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Turua in 1920, showing the main concrete road of the district. Photo: SUPPLIED

Founder of Ngatea remembered

As part of a Valley Profile series, MEGHAN HAWKES searches through old newspapers to bring you the stories Thames Valley locals once read about themselves.

The magnificently named Mr Ingvald John Hansen Bratlie – formerly one of the best known men on the Hauraki Plains, died at Auckland. He was considered the founder of the township of Ngatea.
Born in Norway in 1866, he was educated in law at Oslo University, specialising in Ancient and Modern languages and securing several degrees including a doctor of philosophy. He excelled at military college and became the champion ski runner of Norway. He arrived in Wellington in 1890, later acquiring a sawmill and farm at Pelorus Sound. At the first ballot of the Hauraki Plains land, Mr Bratlie drew a section at Orchard (Ngatea) and channelled his considerable energies into becoming one of its first settlers.
An ‘epidemic’ of petty thefts from unoccupied residences swept through Paeroa. Three houses were ransacked but no money was found. The miscreants inflicted considerable damage however by smashing crockery. Three boys were charged with the offences and remanded to the Children’s Court.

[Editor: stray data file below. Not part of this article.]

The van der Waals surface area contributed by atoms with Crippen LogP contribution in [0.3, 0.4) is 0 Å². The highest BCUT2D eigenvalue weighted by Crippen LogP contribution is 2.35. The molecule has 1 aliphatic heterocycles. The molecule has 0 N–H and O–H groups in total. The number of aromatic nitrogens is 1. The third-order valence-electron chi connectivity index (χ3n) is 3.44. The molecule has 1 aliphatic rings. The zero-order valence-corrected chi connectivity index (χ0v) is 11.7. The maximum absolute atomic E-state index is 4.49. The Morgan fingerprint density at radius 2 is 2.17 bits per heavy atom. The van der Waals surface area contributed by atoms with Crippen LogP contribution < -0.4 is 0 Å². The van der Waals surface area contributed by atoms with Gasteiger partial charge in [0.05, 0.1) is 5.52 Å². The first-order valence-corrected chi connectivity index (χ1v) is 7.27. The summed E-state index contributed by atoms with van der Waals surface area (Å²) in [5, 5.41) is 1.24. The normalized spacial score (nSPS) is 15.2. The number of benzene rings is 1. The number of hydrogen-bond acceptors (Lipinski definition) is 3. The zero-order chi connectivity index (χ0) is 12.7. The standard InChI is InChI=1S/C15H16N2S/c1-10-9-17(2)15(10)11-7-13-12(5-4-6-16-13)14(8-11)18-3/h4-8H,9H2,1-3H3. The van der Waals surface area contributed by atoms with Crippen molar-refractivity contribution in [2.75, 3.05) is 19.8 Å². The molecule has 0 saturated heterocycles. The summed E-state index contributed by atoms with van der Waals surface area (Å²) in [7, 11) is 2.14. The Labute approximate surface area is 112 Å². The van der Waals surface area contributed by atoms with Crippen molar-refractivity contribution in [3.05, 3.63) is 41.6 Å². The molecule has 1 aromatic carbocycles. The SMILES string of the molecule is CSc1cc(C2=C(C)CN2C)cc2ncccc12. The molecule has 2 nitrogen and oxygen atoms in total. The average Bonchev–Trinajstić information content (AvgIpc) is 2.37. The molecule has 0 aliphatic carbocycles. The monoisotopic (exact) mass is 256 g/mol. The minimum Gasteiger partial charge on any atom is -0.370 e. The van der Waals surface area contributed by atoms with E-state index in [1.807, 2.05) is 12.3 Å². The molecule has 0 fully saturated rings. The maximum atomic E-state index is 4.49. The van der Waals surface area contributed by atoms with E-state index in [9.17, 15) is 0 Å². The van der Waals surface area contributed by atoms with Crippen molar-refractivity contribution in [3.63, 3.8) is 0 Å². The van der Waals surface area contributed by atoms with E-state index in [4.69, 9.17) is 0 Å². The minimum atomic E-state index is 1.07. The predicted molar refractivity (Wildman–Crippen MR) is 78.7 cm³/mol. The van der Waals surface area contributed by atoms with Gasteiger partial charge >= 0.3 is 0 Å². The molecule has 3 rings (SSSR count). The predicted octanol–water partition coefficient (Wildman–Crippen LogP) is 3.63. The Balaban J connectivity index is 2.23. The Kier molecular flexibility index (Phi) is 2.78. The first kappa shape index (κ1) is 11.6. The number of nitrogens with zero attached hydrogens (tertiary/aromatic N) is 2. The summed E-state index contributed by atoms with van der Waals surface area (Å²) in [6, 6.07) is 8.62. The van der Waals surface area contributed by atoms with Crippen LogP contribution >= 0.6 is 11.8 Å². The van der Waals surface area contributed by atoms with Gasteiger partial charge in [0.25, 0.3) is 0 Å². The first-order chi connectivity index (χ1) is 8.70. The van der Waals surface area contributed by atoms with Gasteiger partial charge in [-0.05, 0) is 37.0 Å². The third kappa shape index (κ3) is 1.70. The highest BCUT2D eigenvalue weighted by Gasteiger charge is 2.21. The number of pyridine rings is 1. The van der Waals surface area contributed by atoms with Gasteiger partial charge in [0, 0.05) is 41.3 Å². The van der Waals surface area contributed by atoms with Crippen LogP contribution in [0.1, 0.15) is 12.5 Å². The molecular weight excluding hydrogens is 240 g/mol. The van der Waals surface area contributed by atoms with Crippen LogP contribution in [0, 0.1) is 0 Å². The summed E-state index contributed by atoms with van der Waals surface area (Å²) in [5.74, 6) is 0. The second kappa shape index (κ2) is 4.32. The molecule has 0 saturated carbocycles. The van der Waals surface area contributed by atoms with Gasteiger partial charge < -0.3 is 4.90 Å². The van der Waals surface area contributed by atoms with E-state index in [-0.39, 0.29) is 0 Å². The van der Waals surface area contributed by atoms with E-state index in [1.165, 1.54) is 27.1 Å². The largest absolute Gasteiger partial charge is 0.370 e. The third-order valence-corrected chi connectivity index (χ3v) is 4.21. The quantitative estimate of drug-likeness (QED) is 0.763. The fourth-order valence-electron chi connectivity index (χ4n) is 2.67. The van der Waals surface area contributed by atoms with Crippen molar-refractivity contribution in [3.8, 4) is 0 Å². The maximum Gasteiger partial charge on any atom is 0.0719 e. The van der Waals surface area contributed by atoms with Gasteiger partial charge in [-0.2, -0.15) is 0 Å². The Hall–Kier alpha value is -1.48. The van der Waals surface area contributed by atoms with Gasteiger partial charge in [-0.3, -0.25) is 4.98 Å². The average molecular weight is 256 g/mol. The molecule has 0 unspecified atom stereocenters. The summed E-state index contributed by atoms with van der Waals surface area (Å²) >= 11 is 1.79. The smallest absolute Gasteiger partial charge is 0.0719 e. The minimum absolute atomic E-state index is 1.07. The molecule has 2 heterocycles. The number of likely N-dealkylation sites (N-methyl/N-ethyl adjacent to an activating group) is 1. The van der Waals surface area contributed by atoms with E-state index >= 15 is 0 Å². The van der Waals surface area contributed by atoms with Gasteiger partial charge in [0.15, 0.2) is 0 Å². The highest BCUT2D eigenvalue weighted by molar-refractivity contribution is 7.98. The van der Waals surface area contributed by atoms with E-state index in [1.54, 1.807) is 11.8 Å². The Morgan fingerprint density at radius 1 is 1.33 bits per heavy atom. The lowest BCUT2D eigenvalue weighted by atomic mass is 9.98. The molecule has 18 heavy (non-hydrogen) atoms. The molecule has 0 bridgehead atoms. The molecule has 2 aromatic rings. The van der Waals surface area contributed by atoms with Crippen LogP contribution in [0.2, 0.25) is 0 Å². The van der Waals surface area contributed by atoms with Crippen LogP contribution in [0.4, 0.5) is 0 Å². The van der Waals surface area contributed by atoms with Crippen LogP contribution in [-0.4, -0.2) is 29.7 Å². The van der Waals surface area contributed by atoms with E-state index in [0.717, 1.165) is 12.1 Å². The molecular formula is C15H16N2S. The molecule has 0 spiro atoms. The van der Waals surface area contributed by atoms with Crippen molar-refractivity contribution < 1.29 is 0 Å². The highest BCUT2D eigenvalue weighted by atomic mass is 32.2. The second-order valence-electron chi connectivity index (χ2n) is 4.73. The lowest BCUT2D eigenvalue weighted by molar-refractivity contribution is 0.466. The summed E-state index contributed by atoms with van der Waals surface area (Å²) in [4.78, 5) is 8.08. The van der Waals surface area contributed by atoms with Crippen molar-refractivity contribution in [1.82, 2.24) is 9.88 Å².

The large shell deposits at Miranda caught the attention of a company who had plans for a lime works there. An application was made to the Thames Harbour Board to lease the foreshore and for a freight quotation to the amount of 30,000 tons per annum. The company also asked for the use of the southern side of Thames’ Burke St wharf, provided the channel was dredged out. Conveyers would be erected from the barges to the large shed on the wharf, where the shell would be burnt and crushed, the finished article being dispatched from the railway siding. The Harbour Board, recognising that the project meant the employment of a large number of men, drew up attractive terms for the company. A liberal application of lime was necessary to farm the swamp land successfully and quantities of lime were already used yearly. With such large deposits of shell at the farmers’ back door it was considered the works would be a valuable acquisition to the district.
Sound on film apparatus was installed in the Turua Hall and the whole of the plant was brought right up to date with the very latest improvements. This permitted the screening of a much wider range of good pictures which had previously been impossible with the sound disc apparatus.
A man driving a tractor attached to a hay press from Netherton to Pipiroa had no lights on either machine, but anticipated that he would arrive at his destination before sunset. However, in crossing to the Pipiroa ferry the hay press stuck in the mud and by the time the machine was pulled out, darkness had fallen. He took his machines along the Pipiroa Rd intending to park them in a nearby paddock, but another man who was driving a lorry came up behind and collided violently with the hay press. The driver stated that he was dazzled by the lights of an approaching car. The magistrate said the case was one of misfortune, but there had been a technical breach. He fined the lorry driver 10 shillings and costs for not having his lorry equipped with two independent brakes.